Colours can be measured and quantified in various ways; indeed, a person's perception of colors is a subjective process whereby the brain responds to the stimuli that are produced when incoming light reacts with the several types of cone cells in the eye. In essence, different people see the same illuminated object or light source in different ways.
The nervous system derives colour by comparing the responses to light from the several types of cone photoreceptors in the eye. These cone photoreceptors are sensitive to different portions of the visible spectrum.
For humans, the visible spectrum ranges approximately from 380 to 740 nm, and there are normally three types of cones. The visible range and number of cone types differ between species.
With colour vision gets better vision (more information) about the things it sees. This lets it see when fruit or vegetables are ripe, and lets it see animals hiding from plain sight. The advantage of colour vision is mainly in the daytime. At night the main problem is to collect light and see in the weak light. This is something rods do better than cones.
Types of colour vision
Colour vision is not an all-or-none state. Many groups of animals can distinguish colour, but in different ways. In mammals, for instance, some groups are without colour vision, and some are dichromats: they have two kinds of cones, and cannot see ultraviolet, red and orange light. It is thought that the mammals which survived though the Jurassic period were small nocturnal burrowing animals with little need to see colour.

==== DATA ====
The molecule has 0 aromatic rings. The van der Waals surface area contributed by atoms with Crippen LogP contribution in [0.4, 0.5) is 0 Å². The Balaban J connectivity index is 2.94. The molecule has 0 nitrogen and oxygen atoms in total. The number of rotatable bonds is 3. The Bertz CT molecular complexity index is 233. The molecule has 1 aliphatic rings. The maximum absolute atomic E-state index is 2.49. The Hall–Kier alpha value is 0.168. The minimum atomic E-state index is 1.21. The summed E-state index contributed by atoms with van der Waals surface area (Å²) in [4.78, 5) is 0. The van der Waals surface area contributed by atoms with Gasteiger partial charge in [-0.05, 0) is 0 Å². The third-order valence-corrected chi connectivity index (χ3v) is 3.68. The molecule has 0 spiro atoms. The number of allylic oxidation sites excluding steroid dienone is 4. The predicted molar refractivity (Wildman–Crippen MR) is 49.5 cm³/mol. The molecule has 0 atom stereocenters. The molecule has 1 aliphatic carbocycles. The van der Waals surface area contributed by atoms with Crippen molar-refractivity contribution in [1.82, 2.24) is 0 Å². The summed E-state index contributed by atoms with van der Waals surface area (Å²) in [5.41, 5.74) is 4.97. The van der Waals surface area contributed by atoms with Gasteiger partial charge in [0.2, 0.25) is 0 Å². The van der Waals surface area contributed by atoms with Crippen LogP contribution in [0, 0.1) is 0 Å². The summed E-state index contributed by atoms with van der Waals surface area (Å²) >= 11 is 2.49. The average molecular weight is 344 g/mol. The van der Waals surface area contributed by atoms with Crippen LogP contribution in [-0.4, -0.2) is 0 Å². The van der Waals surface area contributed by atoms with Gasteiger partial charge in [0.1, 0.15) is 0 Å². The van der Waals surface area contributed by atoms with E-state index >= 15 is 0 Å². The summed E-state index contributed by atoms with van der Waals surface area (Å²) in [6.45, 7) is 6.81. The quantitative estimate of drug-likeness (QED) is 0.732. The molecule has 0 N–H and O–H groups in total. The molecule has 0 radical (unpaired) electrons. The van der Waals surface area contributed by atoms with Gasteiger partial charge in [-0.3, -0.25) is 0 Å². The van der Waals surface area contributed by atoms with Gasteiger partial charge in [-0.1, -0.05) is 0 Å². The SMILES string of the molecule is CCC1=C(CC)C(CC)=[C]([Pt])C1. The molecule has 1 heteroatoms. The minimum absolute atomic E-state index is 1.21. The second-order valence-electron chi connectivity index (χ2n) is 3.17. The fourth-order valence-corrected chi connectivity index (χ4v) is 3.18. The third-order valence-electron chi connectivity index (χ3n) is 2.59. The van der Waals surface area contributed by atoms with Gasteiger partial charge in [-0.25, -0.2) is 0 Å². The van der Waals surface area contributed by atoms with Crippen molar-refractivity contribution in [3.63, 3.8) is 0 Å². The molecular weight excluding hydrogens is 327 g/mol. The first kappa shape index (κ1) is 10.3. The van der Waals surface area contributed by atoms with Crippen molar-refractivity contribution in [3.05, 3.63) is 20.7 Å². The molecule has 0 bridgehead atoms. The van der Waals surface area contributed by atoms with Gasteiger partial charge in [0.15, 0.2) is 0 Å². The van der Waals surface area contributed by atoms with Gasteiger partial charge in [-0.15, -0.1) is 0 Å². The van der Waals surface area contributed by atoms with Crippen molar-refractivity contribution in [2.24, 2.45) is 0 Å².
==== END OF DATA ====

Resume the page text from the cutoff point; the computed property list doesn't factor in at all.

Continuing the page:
Later, after the extinction of the dinosaurs, many lines adapted to be more active in the daytime. Most developed a form of colour vision, which is much more useful in the daytime. Primates developed full (trichromacy) colour vision. For them, the ability to distinguish the colour of fruit and leaves is almost essential.
Color perception mechanisms are highly dependent on evolutionary factors, of which the most prominent is thought to be satisfactory recognition of food sources. In herbivorous primates, color perception is essential for finding proper (immature) leaves. In hummingbirds, particular flower types are often recognized by color as well.
On the other hand, nocturnal mammals have less-developed color vision, since adequate light is needed for cones to function properly. There is evidence that ultraviolet light plays a part in color perception in many branches of the animal kingdom, especially insects.
|State||Types of cone cells||Approx. number of colors perceived||Carriers|
|Monochromacy||1||100||marine mammals, owl monkey, Australian sea lion, achromat primates|
|Dichromacy||2||10,000||most terrestrial non-primate mammals, color blind primates|
|Trichromacy||3||10 million||most primates, especially great apes (such as humans), marsupials, some insects (such as honeybees)|
|Tetrachromacy||4||100 million||most reptiles, amphibians, birds and insects, rarely humans|
|Pentachromacy||5||10 billion||some insects (specific species of butterflies), some birds (pigeons for instance)|
Colour vision Facts for Kids. Kiddle Encyclopedia.